Gary Longstreet
Home Inspections
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What does an inspector look at for the foundation?

Updated Sunday, July 28, 2013  ::  Views (2471)

Q: When it comes to the foundation, does the inspector only look at the exterior?
A Professional Inspector will focus on items that can be safely, visibly inspected. This includes the exterior foundation, visible interior foundations and basements or crawlspaces. Outside, the inspector is checking the foundation material. He will observe the integrity of the foundation walls to look for evidence of crumbling or missing mortar joints, peeling stucco or disintegrating brick.
A damaged foundation can allow water or insects to enter the home.  This can cause damage to the property, such as, mold, mildew and other safety concerns. This is why inspectors will also note the general slope of the property outside, looking to insure that water moves away from the home on all sides.
Crawlspaces do sometimes present a problem for inspectors. If the crawlspace is wet and has electrical wires present, it could be unsafe. In these conditions, an inspector will take photos of the issues from the entrance and note the reason for not entering the space in the report.  Because of these safety issues, the confined space and unknown materials inside, potential home or business owners or real estate agents should never follow an inspector into a crawlspace. For more information on inspections or foundations, call your local GPI inspector.
An exterior home inspection doesn’t end at the foundation. The entire outside of the home is considered part of the final report. Siding is one area where people can personalize a home with different materials and colors. The style and age of the siding generally determines the ease of upkeep.
Vinyl is by far the most popular siding for homes. Its low price and minimal upkeep will likely keep it that way. Vinyl is susceptible to cracking and melting, so watch those grills in the summer.
Plastic siding is also low-maintenance and can resist the impact of cold weather better than vinyl. Plastic shingles and shakes can be made to resemble wood.
To achieve an even closer match to wood planks without the upkeep, fiber cement siding may be the answer. Fiber cement siding is a blend of cement, sand and cellulose.
Using actual wood siding is expensive and it can warp, twist and burn. It is also susceptible to damage from insects and woodpeckers. For a more in-depth look at siding options, go to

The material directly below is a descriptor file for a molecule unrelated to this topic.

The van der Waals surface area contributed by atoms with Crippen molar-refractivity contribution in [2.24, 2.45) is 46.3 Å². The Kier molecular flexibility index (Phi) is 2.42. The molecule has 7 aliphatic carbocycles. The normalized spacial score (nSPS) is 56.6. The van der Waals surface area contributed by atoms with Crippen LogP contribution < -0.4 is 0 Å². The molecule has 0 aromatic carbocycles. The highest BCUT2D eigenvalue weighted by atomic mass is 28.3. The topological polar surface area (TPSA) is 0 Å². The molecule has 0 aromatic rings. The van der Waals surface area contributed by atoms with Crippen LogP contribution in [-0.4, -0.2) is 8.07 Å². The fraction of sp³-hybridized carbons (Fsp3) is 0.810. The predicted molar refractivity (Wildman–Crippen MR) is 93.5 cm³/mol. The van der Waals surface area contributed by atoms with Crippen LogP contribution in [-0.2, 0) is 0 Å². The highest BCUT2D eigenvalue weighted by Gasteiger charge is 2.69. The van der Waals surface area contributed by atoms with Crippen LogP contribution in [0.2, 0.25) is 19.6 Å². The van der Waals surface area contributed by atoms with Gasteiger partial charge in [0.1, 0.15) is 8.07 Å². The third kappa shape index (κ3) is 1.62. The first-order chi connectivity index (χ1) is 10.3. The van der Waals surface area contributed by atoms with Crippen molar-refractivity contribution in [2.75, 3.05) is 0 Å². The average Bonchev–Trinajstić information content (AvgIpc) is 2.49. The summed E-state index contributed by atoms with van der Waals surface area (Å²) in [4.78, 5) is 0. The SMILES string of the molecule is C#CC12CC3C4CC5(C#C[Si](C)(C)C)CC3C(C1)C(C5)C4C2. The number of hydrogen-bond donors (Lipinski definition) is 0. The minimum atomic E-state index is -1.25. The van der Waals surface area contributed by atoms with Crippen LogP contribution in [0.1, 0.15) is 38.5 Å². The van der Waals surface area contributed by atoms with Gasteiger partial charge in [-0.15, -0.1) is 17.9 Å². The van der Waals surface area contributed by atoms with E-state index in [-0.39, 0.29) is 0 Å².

Be advised
Trees can add beauty and shade in a landscape. They also provide habitat for any number of wildlife and can help reduce energy costs. However,  planting anything that might grow 20 or 30-feet tall, should be planned carefully.  A poorly planned or unmaintained tree can be a hazard.
Poorly planted trees produce leaves that clog gutters. Overhanging limbs can abrade roofs, and provide squirrels potential access to chimneys, soffits and other unwanted places.  Falling limbs can damage the home during a storm. Tree roots can grow into foundations, plumbing and sidewalks.
To help avoid some of these issues in regards to proximity to a home or business, plant trees at least one-half their maximum height away from the house. For example, a 40-foot tree should be planted a minimum of 20-feet from any structure. 
Just a few decades ago, arborists and landscapers hauled all trees and branches they removed to the landfill. Today, trees and branches can be turned into woodchips, a form of organic mulch. These woodchips are used to insulate plants and roots from extreme temperature fluctuations, reduce the amount of water lost to evaporation and reduce erosion.
Today, it is popular to dye mulches in a variety of reds, browns and even black. Some suggest that the black color can help retain heat in the soil. Other colors are produced for their aesthetic value, particularly the ability to set off the colors of  plants.
Other organic mulch options beyond wood or bark chips include: grass clippings, corncobs, straw, leaves, pine needles and sawdust. It is important to note that different materials will need to be applied to different depths for plants to retain water.
Did You Know?
When a lot is surveyed to set the corners of a foundation, surveyors add offset stakes, which are set back about two feet from the actual corner stakes. The hole is then dug to the offset stakes to allow crews to build the exterior walls safely.

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